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Remarks Following a Meeting With Airline Industry Leaders and an Exchange With Reporters in Everett

February 22, 1993

The President. I would like to thank Frank Shrontz and the good people at Boeing for hosting representatives of the major airline companies in the United States, as well as manufacturers of airplanes and airplane engines, along with the Secretary of Transportation, the Speaker of the House, and the distinguished Members of the Washington congressional delegation along with the Governor of this State.

We have had a very good meeting about the problems of the manufacturers of airlines and the airline companies themselves, airplanes and airline companies. We talked a lot about the proposal now in the Congress, which is soon to be passed, to create a national commission to ensure a strong, competitive airline industry. That commission will require five appointments from the House, five appointments from the Senate, and five appointments from the President. I assured the representatives here, as did the Speaker, that we had no desire other than to find the 15 best people in America immediately to work on this issue, without regard to party or region. We just want to work together to appoint people who will come back within 90 days and give us some concrete suggestions to revitalize this very important part of our economic future.

I thought it was a terrific meeting. We went around the table. Everyone who was at the meeting made a very constructive set of comments about what they thought we ought to do. And I look forward to the legislation passing, to signing it, and to immediately making the appointments and to going to work.

Q. What do you think, Mr. President, that will mean for the worker who is laid off here? What will be the direct—

The President. Well, if we do a good job, we'll be able to find more business and bring some of them back to work. That's what we want to do.

I'd like to ask the Speaker and the Secretary and Mr. Shrontz and anybody else who is here who wants to make a comment to make some comments, and then we'll answer a couple of more questions.

[At this point, Speaker of the House of Representatives Thomas S. Foley, Secretary of Transportation Federico Pena, and Frank Shrontz, president and CEO, Boeing Co., made brief remarks.]

Q. Mr. President—[inaudible].—

The President. If you guys would talk, I wouldn't have to answer so many questions. [Laughter]


Q. Mr. President, are we going to airdrop supplies in to the besieged people in Bosnia?

The President. It's a possibility. I want to wait a couple of more days before I announce a policy on it.

Economic Program

Q. Mr. President, you said in your speech that you wanted spending cuts first and then invest in programs you call investments. Given that your spokes-people had said you're going to pass an authorization for short-term stimulus spending and that the rest of the package has come down the line, and given that most of the spending comes in the early years and the taxes would come in the out-years, in what sense do you want the spending cuts first?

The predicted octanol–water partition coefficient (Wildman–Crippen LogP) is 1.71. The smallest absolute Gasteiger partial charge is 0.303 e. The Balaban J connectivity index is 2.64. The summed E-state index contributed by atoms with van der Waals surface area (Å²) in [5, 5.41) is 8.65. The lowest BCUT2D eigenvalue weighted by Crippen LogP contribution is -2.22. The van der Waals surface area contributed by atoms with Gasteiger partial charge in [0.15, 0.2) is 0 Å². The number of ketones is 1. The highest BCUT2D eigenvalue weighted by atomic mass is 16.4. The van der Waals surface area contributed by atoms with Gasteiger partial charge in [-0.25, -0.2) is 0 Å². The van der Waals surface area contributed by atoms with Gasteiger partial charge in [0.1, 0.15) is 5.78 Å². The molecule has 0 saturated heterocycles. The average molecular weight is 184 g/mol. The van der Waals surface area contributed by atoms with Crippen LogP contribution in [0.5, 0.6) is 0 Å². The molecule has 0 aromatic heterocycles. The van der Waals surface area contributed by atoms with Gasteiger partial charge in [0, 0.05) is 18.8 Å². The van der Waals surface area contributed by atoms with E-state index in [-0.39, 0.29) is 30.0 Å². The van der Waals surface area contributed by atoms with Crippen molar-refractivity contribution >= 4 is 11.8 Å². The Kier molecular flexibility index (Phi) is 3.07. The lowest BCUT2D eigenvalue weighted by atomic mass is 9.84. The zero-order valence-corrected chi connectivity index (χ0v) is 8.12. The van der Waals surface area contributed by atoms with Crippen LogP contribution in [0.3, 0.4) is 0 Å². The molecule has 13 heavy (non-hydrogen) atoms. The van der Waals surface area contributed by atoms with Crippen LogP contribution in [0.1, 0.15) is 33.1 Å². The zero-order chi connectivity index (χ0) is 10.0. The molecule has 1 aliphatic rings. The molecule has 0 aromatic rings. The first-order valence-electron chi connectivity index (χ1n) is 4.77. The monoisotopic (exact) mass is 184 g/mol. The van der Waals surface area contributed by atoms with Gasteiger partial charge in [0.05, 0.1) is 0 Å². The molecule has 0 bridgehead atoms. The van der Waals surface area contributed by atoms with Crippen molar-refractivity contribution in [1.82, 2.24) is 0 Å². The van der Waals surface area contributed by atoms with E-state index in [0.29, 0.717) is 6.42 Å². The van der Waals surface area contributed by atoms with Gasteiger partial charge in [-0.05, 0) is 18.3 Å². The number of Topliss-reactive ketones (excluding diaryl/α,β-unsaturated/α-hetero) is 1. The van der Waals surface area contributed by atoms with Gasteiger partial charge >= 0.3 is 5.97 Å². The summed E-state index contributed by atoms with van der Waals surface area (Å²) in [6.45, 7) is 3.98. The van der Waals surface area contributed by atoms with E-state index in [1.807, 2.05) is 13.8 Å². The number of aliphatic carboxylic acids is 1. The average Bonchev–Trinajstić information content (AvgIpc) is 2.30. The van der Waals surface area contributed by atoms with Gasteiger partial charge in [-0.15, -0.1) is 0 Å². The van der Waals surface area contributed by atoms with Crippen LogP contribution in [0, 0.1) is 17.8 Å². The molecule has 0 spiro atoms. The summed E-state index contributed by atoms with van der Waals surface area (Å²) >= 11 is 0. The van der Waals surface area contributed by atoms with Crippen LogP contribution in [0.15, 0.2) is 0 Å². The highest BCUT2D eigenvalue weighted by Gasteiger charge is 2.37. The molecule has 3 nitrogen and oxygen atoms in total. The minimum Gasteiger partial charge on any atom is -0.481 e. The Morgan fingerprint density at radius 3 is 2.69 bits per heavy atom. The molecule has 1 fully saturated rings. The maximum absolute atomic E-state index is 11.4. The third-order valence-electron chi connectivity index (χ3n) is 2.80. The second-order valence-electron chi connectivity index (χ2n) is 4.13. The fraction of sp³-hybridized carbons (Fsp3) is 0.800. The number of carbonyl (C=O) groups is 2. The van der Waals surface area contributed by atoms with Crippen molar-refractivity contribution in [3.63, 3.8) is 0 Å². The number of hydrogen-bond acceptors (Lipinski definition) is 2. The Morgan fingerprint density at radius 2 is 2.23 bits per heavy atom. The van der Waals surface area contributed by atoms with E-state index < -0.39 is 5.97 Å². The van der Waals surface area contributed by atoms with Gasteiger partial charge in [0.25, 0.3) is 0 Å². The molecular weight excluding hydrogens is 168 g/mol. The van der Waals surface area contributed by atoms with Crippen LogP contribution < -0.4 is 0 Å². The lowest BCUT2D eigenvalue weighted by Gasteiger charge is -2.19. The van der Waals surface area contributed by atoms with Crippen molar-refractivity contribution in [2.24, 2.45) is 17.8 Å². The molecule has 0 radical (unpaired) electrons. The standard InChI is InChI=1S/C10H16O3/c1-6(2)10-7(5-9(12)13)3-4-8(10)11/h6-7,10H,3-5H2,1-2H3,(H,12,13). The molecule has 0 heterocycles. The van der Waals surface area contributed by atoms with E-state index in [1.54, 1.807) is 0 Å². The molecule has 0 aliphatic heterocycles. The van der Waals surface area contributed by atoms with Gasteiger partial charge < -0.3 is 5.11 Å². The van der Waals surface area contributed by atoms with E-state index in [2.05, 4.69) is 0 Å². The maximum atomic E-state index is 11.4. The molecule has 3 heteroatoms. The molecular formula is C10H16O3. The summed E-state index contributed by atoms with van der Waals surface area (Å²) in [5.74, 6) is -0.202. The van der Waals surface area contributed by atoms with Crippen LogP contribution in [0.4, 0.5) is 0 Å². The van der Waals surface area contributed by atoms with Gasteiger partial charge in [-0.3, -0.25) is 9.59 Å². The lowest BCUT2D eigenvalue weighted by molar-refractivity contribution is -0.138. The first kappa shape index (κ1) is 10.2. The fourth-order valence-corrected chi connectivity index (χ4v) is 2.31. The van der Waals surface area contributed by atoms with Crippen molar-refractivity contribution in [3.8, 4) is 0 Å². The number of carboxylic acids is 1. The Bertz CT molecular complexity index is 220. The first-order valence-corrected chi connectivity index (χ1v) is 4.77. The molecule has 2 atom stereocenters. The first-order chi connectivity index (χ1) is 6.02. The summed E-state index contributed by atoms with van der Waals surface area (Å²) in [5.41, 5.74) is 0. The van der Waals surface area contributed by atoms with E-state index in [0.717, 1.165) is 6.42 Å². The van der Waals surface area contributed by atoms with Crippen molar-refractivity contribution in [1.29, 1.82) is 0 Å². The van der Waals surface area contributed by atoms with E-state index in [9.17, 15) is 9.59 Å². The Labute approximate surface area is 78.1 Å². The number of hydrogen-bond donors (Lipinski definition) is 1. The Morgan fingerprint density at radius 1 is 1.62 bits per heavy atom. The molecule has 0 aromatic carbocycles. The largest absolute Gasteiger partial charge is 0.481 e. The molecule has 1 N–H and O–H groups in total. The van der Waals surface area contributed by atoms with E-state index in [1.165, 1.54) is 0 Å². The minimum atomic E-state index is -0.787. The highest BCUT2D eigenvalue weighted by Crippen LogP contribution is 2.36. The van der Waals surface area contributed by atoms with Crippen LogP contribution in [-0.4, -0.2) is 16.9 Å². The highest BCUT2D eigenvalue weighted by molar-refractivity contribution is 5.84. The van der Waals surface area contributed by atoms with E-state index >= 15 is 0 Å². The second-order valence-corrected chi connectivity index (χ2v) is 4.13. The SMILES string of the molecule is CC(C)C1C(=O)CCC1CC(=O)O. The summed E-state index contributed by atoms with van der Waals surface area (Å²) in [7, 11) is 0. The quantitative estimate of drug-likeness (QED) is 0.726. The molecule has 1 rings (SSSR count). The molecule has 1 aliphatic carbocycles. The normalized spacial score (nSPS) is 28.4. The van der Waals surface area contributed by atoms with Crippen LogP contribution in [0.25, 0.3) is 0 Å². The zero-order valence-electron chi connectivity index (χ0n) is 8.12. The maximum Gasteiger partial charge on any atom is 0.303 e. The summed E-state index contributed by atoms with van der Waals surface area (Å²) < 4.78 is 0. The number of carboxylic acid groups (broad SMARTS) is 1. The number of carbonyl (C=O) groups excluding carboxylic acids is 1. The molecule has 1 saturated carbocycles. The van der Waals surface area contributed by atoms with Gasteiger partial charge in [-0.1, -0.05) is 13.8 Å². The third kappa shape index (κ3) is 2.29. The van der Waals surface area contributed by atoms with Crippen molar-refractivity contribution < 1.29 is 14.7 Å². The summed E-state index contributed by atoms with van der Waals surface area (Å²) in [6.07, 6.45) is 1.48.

The President. Well, I want an omnibus program passed which has all the spending cuts mandated along with the tax increases. I don't want to raise taxes and then sit around waiting to see whether the spending cuts are going to be enacted. I think that we ought to pass a package which includes the spending cuts at the same time we raise revenues.

Q. Will you still be—to do your new spending first?

European Airline Subsidies

Q. [Inaudible]—the airbus?

The President. Well, you may know that last year our Government signed an agreement, which had the support of the airline industry, which got a commitment out of Europe to dramatically reduce the subsidies to airbus. What I seek to do, number one, is to review it as to its adequacy and, number two, to make sure it's enforced. But I think we made a huge mistake permitting it to happen with no response. And I hope that it's not too late to have an appropriate response to maintain our position in this global marketplace.

U.S. Trade Policy

Q. Do you think you need a tougher trade policy, in general, Mr. President?

The President. No, not necessarily. I think we need a different trade policy. Let me say that the linchpin of our policy still must be to expand trade. A wealthy country cannot grow wealthier by hunkering down within its own borders. We have to be a great trading nation, and we have to help other nations to grow wealthier in order for them to buy more of our products. So our goal still has to be to expand trade.

But we no longer have the luxury, with other nations having grown so much more rapidly than we for 20 years, other nations being about as wealthy as we are—we no longer have the luxury of being the only country in the world that can ignore certain problems in terms of trade fairness that other countries don't ignore. We have to make sure that we are treated in these market-opening measures with the requisite amount of fairness. And so I think we may have a timber trade policy in some respects than we've had in the past, but our allies will be under no illusions. I do not want a protectionist trade policy; I want to expand trade. But I want to do it in ways that preserves America as a high-wage country. Otherwise, we won't be very good trading partners for a lot of these nations over the long run.

Thank you very much.

NOTE: The President spoke at 3:57 p.m. in Hangar 40-22 at Boeing.

William J. Clinton, Remarks Following a Meeting With Airline Industry Leaders and an Exchange With Reporters in Everett Online by Gerhard Peters and John T. Woolley, The American Presidency Project

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